The current trend in wedding gowns is focusing more on detail. Plain simple designs have been popular in recent years. The focus is now shifting to adding a small amount of detail. This detail typically involves some type of lace appliqué. There is also a trend towards historical gowns. The 18th century gowns (Martha Washington type) are popular today. These gowns include more lace than some of the gowns from other historical periods.

From traditional satin gowns to the not so traditional leather or vinyl gothic gowns, lace is typically a necessary component of the gown and/or the headpiece worn with the gown. There are many types of lace to choose from for wedding gowns. Lace can be added to virtually any part of the gown to create a more sophisticated elegant gown. Many fashions are just cyclic fads but lace, in all of its beauty and elegance is a constant component of wedding attire.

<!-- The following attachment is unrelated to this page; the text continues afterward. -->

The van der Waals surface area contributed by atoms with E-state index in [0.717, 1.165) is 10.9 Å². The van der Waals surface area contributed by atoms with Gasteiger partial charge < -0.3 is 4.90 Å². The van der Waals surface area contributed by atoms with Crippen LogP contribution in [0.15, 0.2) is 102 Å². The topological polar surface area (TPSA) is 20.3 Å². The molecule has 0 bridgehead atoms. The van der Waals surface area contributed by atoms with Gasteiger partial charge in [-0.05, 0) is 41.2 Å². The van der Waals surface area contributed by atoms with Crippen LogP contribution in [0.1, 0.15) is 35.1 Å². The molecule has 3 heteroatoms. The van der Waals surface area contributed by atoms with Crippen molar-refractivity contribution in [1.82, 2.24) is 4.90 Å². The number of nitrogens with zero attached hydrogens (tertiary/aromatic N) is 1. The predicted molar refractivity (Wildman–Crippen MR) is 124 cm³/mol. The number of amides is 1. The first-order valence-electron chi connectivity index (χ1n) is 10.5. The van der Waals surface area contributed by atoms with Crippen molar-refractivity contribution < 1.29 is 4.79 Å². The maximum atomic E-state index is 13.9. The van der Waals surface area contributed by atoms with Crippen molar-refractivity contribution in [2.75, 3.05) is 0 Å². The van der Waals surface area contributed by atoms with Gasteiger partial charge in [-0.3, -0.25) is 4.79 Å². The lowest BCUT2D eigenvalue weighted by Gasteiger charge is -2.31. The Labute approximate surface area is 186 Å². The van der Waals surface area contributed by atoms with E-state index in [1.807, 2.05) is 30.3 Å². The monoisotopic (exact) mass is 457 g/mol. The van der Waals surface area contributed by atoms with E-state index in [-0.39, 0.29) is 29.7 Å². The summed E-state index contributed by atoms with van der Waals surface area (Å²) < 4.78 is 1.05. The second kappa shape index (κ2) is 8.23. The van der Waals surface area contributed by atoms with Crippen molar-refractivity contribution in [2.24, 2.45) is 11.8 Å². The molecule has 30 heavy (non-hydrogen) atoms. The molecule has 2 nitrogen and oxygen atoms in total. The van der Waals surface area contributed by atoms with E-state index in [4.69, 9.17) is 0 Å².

Sources

  1. Harris, Jennifer. Textiles 5,000 Years: An International History and Illustrated Survey; Harry N. Abrams, Inc., Publishers.
  2. Kadolph, Sara and Langford, Anna. Textiles, 8th Edition, Prentice-Hall Publishing Company, Upper Saddle River, NJ.
  3. Humphries, Mary. Fabric Handbook Reference, 2nd Edition, Don Mills, Ontario, Canada, 1992
  4. Wingate, Isabel. Fairchild’s Dictionary of Textiles, 6th Edition, Fairchild Books a division of Fairchild Publications, New York, New York.

http://weddings.about.com/

Textile Fabric Consultants, Inc. manufactures fabric swatch kits for students who study textiles in colleges and universities. These kits are also sold to professionals in the industry. We also sell to high schools, department stores, interior designers and costume designers. The kits are designed to help educate people about a variety of fabrics and to be a permanent hands on reference for the user.

4 Responses to “The Elegance of Lace”

  1. Kirsten says: